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How Long Does It Take To Train Drug-Sniffing Dogs

Published January 24th, 2022 by 3DK9 LLC

Dogs have 225 million scent receptors in their noses. With their advanced sniffing abilities, many dogs make great detecting dogs. 

Many dogs are trained to sniff out narcotics (and other drugs!), lost people, and criminals on the run. Depending on the breed, dogs learn quickly and are eager to please their handles. 

Have you ever wondered about what it takes to train drug-sniffing dogs? Keep reading to learn more. 

Drug Sniffing Dog Facts 

Drug sniffing dogs are trained to target specific scents. This may be a type of drug or explosive. They're able to find these scents even when masked by other odors. 

For example, you have an employee with drugs in their locker. But they stuck it in a can of coffee so it wouldn't be easily detectable. Well-trained drug dogs will find the scent quickly. 

Dogs have millions of receptors and rarely miss a scent. Their noses are incredibly accurate, making them great drug sniffers! 

Detection dogs make for great police dogs, search and rescue assisters, and guide dogs. Most drug-detecting dogs are working dogs. So they don't really care what job they have, just that they do have one. 

Trained detection dogs have strong skills in other areas. They can sense human behaviors better, leading to more protection. 

Breeds with the Best Noses

There are a few common breeds used for drug dogs. German Shepherds, Belgian Malinois, and Labrador Retrievers are a few most every knows about. 

There are 10 breeds that have exceptional senses of smell. They are: 

  • Pointer
  • German Shorthair Pointer
  • Coonhound
  • English Springer Spaniel
  • Belgian Malinois 
  • Labrador Retriever
  • German Shepherd
  • Beagle
  • Basset Hound
  • Bloodhound

Click here to read more about each of these breeds, and a few others.

Ages

While some training programs start with young pups, the average age is between 10 and 12 months of age. 

Most programs will not take a dog older than three years old. The younger pups are much more preferable when training in detection. 

Their careers vary based on health, their drive to work, etc. The average range is from 6 to 10 years. 

Quality Traits Needed

All drug detection dogs have similar traits. These include: 

  • Highly motivated
  • Easily trainable
  • Cooperative
  • Obedient
  • Boldness
  • Athleticism 
  • Intelligence

Overly friendly or skittish dogs aren't good candidates for detection training. Dogs have different personalities and temperaments. These are deciding factors in determining which dogs to train as detection dogs. 

How Long Does Training Take?

Drug specific training can take between two and six months. However, the dog you are training should already be well-trained in all other areas. 

When completing drug-sniffing training, the dog and the handle both must complete a certification process. The handler must have a good relationship with their dog. 

And their dog should listen to their handler. 

You must complete the certification process for each type of drug they can detect. When training your dog, it's important to train in different environments. This helps them to be less distracted. 

If you plan to train your dog in drug sniffing, you should expect to put in a lot of effort and long hours. The estimated time frame is based on full-time training. 

Types of Drugs Trained In

Drugs that medicines used in non-medical ways that affect people negatively. There are several types of narcotics and drugs that dogs get trained in. The most popular include:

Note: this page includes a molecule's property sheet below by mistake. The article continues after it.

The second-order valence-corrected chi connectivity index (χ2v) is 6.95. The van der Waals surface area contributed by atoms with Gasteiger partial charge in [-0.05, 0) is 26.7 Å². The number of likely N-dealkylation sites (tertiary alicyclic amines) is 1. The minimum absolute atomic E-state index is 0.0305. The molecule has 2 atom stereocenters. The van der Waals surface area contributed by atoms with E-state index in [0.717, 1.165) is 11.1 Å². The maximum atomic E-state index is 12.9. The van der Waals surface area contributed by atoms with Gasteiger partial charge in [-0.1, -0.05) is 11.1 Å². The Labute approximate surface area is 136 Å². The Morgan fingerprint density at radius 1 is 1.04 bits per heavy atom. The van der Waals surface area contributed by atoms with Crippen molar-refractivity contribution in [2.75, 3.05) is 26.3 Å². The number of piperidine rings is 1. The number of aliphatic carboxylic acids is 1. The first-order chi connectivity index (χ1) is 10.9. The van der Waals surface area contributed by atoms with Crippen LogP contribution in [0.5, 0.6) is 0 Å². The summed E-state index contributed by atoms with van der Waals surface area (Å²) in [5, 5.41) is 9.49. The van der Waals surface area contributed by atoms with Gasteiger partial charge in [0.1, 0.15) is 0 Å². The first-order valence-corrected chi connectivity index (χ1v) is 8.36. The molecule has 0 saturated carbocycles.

• Marijuana
  • Methamphetamines
  • Opioids
  • Hallucinogens
  • Fentanyl 
  • Cocaine

Many dogs can detect more than one type of drug. 

How Are Dogs Trained to Sniff Drugs? 

Detecting dogs think they are playing when they search for drugs! To train a dog to sniff out drugs, you start by playing with them. You play until they love the toy and consider it their favorite. 

Once they search for the toy consistently, you introduce the drugs in the toy. This associates the toy with the scent. 

Each time the dog finds the drug-laced toy, they get a treat. As training progresses, you make it more and more difficult for them to find the toy. 

The key to successfully training a dog to detect drugs is rewards. Reward them for their efforts and they'll quickly pick up this skill. 

Positive Reinforcement

This type of training is positive reinforcement. This is where desired behaviors are rewarded. This causes a positive association and will make the behaviors continue in hopes of receiving a reward. 

Hide the toy with the drugs placed inside it --> dog sniffs and finds the toy --> dog gets reward for finding the odor.

Build a Strong Relationship with Your Dog

Another important aspect when considering drug detection training is the relationship you have with your dog. It has to be a solid and strong foundation in order to successfully train in drug-sniffing techniques.

As with any dog, it's a good idea to work on training continuously. This keeps dogs sharp and focused in all situations. Practice makes perfect! 

A well-trained detection dog is a happy, tired, and engaged pup. Sniffing out drugs is hard work! 

Get Help From Drug-Sniffing Dogs Today 

Do you run a school and wonder if your students are doing drugs? Are your employees acting strange and you want to know if there are drugs inside your facility?  

Or maybe you handle a lot of events and need the protection of these super pups. Whatever the reason, we are here to help! 

3DK9 Detection offers narcotics and explosive detection services. Our dogs can easily find contraband at your event, place of business, or school. 

Contact us today for more information about drug-sniffing dogs or to book our service. 

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